From The Art and Popular Culture Encyclopedia
Tintoretto (real name Jacopo Comin) September 29, 1518 - May 31, 1594) was one of the greatest painters of the Venetian school and probably the last great painter of the Italian Renaissance. In his youth he was also called Jacopo Robusti, as his father had defended the gates of Padua in a rather robust way against the imperial troops. His real name 'Comin' has only recently been discovered by Miguel Falomir, the curator of the Prado, Madrid and has been made public at the occasion of the retrospective of Tintoretto at the Prado, opening on 29 January 2007. Comin translates to the spice cumin in the local language.
For his phenomenal energy in painting he was termed Il Furioso, and his dramatic use of perspectival space and special lighting effects make him a precursor of baroque art.
Style of life and assessment
Tintoretto scarcely ever travelled out of Venice. He loved all the arts and as a youth played the lute and various instruments, some of them of his own invention, and designed theatrical costumes and properties. He was also versed in mechanics and mechanical devices. While being a very agreeable companion, for the sake of his work he lived in a mostly retired fashion, and even when not painting was wont to remain in his working room surrounded by casts. Here he hardly admitted any, even intimate friends, and he kept his mode of work secret, with the exception of his assistants. He abounded in pleasant witty sayings, whether to great personages or to others, but he himself seldom smiled.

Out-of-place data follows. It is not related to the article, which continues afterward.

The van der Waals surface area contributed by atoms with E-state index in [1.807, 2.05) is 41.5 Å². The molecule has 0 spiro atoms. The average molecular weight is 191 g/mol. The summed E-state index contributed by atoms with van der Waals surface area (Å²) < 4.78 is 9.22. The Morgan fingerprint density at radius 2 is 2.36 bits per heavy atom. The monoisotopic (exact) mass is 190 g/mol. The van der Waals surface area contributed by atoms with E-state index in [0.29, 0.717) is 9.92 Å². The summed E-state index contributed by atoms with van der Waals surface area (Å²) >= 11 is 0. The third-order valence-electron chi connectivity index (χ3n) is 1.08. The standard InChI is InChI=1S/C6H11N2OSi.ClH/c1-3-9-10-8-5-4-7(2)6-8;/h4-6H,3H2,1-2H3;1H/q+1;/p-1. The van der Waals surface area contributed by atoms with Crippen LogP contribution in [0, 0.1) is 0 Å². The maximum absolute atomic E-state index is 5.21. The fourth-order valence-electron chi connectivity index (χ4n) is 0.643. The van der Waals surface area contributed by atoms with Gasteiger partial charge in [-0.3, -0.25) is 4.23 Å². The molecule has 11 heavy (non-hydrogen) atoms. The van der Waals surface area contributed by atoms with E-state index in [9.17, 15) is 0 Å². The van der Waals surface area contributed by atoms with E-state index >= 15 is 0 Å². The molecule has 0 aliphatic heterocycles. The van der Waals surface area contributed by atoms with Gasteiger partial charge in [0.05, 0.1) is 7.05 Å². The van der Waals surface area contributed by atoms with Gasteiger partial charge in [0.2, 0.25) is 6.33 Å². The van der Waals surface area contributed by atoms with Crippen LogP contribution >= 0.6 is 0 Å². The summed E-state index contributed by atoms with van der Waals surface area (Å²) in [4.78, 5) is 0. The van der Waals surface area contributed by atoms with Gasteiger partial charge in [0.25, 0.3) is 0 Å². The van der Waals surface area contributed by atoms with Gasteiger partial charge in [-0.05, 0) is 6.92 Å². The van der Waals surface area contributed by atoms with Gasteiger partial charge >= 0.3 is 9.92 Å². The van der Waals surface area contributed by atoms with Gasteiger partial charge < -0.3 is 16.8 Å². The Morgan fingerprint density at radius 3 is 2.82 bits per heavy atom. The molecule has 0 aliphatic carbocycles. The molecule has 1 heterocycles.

Out of doors, his wife made him wear the robe of a Venetian citizen; if it rained she tried to induce him with an outer garment which he resisted. When he left the house, she would also wrap money up for him in a handkerchief, expecting a strict accounting on his return. Tintoretto's customary reply was that he had spent it on alms to the poor or to prisoners.
An agreement is extant showing a plan to finish two historical paintings, each containing twenty figures, seven being portraits in a two month period of time. The number of his portraits is enormous; their merit is unequaled, but the really fine ones cannot be surpassed. Sebastiano del Piombo remarked that Tintoretto could paint in two days as much as himself in two years; Annibale Carracci that Tintoretto was in many pictures equal to Titian, in others inferior to Tintoretto. This was the general opinion of the Venetians, who said that he had three pencils—one of gold, the second of silver and the third of iron.
A comparison of Tintoretto's final The Last Supper with Leonardo da Vinci's treatment of the same subject provides an instructive demonstration of how artistic styles evolved over the course of the Renaissance. Leonardo's is all classical repose. The disciples radiate away from Christ in almost-mathematical symmetry. In the hands of Tintoretto, the same event becomes dramatic, as the human figures are joined by angels. A servant is foregrounded, perhaps in reference to the Gospel of John 13:14-16. In the restless dynamism of his composition, his dramatic use of light, and his emphatic perspective effects, Tintoretto seems a baroque artist ahead of his time.